BREWSTER – Brewster High School softball coach Rick Miller announced he’s trading in his Cushman dirt mover for an old Ford 4100 tractor after steering the Bears’ team for 32 years.
Word of the popular coach moving on circulated last month after Miller, 58, sent a resignation letter in November to athletic director Greg Austin.
“It was time to move on and do something different,” said Miller. “I’m not leaving it (Brewster softball) in a bad place. I think it will be OK.”
Miller enjoyed playing basketball – he was a natural at 6-4 – and competing in track (triple, long and high jumps, and javelin) before graduating from Grandview High School in 1978.
But what he really enjoyed was playing fastpitch with his father, Richard.
“I give credit to my dad on some things,” said Miller. “He was an old fastpitch pitcher in the old Upper Valley League that played in Cle Elum. My roots started in fastpitch in 1965 when I was the batboy for my dad’s team. I was the batboy until 1973, when I turned 13.
“You couldn’t play until you were a teenager. I got to play one year of fastpitch with my dad that summer.”
His dad was the junior high principal and his mother, Joan, “was a business teacher just like me.”
Miller got a bachelor’s degree in 1983 and a master’s in 1988 from Central Washington University.
He was driving a lift truck for cherries through apples at SnoKist in Grandview when he interviewed for teaching positions at Snohomish on a Thursday and with Brewster on a Friday.
He saw immediately Snohomish was a huge school, with thousands at its football games.
The smaller of the two, Brewster, offered him a position over the weekend.
“I hemmed and hawed on it on it a little bit,” said Miller. “I thought I would go to Brewster for a year and move on to something better. There was nothing better. This has been a great place. It was the right place to raise our family. I couldn’t ask for anything better.”
The Millers – mom is Cindy - raised three children in the Brewster system – Sara, Caitlin and Logan. The girls, who now live in the Spokane area, played for their dad. Logan is deceased.
The couple will celebrate their 31st wedding anniversary in March.
In his letter to Austin, Miller listed his assistant coaches.
“Each of them (assistants) gave the program something a little different, which made the team better - Carol Paslay, Linda Robinson, Patricia Shelton, JD Smith, Tracy Flugel, Jeremy Vandelac, Genea Flynn, Mike Webster, Tiffany Gilden, Jeff Harmier, Jesus Sanchez, Jessie Hammons, and Bill Vallance,” said Miller in the letter.
“Many thanks to them for giving up their personal time to make our kids better players and members of the community. Lastly, to my wife, Cindy, who supported me in every way — you’re the best.”
“It is almost stunning to think of Brewster softball without Rick Miller,” said past assistant Pat Shelton. “He has put so much effort into every aspect of softball for so long that it is like he was just an automatic part of the program - the driving force.
“Rick took pride in everything from the field (on which) the team practiced and played games, to the uniforms and equipment for the players. And of course to the skills and abilities that the players had/developed.”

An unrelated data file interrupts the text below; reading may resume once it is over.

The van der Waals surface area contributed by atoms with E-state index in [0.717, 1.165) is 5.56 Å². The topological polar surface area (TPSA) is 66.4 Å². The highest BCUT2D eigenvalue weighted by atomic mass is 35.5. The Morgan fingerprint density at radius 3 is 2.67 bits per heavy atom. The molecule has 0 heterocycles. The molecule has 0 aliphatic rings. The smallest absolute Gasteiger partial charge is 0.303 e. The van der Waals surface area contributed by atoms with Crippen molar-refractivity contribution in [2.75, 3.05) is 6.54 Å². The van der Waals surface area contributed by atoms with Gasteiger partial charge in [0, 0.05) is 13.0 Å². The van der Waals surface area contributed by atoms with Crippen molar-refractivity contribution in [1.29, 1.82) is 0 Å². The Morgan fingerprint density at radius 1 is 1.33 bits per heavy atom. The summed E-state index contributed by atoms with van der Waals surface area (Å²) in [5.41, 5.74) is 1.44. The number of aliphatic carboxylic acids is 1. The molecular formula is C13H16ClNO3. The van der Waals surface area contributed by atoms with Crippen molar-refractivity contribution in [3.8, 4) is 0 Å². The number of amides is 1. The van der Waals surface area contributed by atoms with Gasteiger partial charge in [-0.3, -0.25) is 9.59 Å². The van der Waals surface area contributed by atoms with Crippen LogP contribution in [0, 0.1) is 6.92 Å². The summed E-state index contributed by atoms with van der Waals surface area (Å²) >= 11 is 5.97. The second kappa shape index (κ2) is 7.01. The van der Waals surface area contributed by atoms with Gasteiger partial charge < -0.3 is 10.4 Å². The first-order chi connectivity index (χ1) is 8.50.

Brewster started slowpitch softball in 1986 under coach Randy Taylor, who went 8-13.
Miller took over the program the next year, going 6-15 before going 12-8 in 1988, winning the league and district championships, and participating in Brewster’s first state tournament.
Brewster reached the semifinals twice - 1994 and 2003 - and finished fourth in 1998 and 2016.
“I do not have the past records, but 32 years as a head coach at the same school would have to be a Brewster coaching record and right up there with longevity at the state level as well,” said Austin.
Miller’s record is 472-291 with 13 league championships, 10 district titles and 16 trips to state.
“The kids have been incredible throughout the years,” said Miller. “We have our share of league and district titles, and although we were never able to win the big one, we gave it our best effort. The academic state championship the players achieved in 2008 was one of my proudest moments.”
Miller has watched the sport start as slowpitch and move to fastpitch, with players getting better and better each year.
“I was really excited to transition into fastpitch back in the 1990s,” said Miller. “It took a better level of player. Not everybody can hit the fastpitch. It took a lot more training and you worked a lot harder. There’s a lot more strategy (including stealing and choosing pitches). There’s a big learning curve for all of us coaches, too.”
Miller, who has a collection of past teams’ pictures on his classroom walls, says he sees a former player every once in a while. That includes many who are now teachers, secretaries or paraprofessionals in the Brewster district.
“I plan to go back and compile who played for me,” he said.
He noted that a team typically has 15 players, each with a different personality that requires a different approach for each.
“We were able to achieve almost everything we wanted to do with the field and, I think, had the best playing surface in north central Washington,” said Miller in his letter. “I believe the core of the softball team is solid for next year. The equipment and field inventory are top of the line.
“Thank you for all the opportunities and support you have given to me and our program through the years,” Miller concluded in his letter to Austin. “It’s time to head home after work and sit on the tractor.”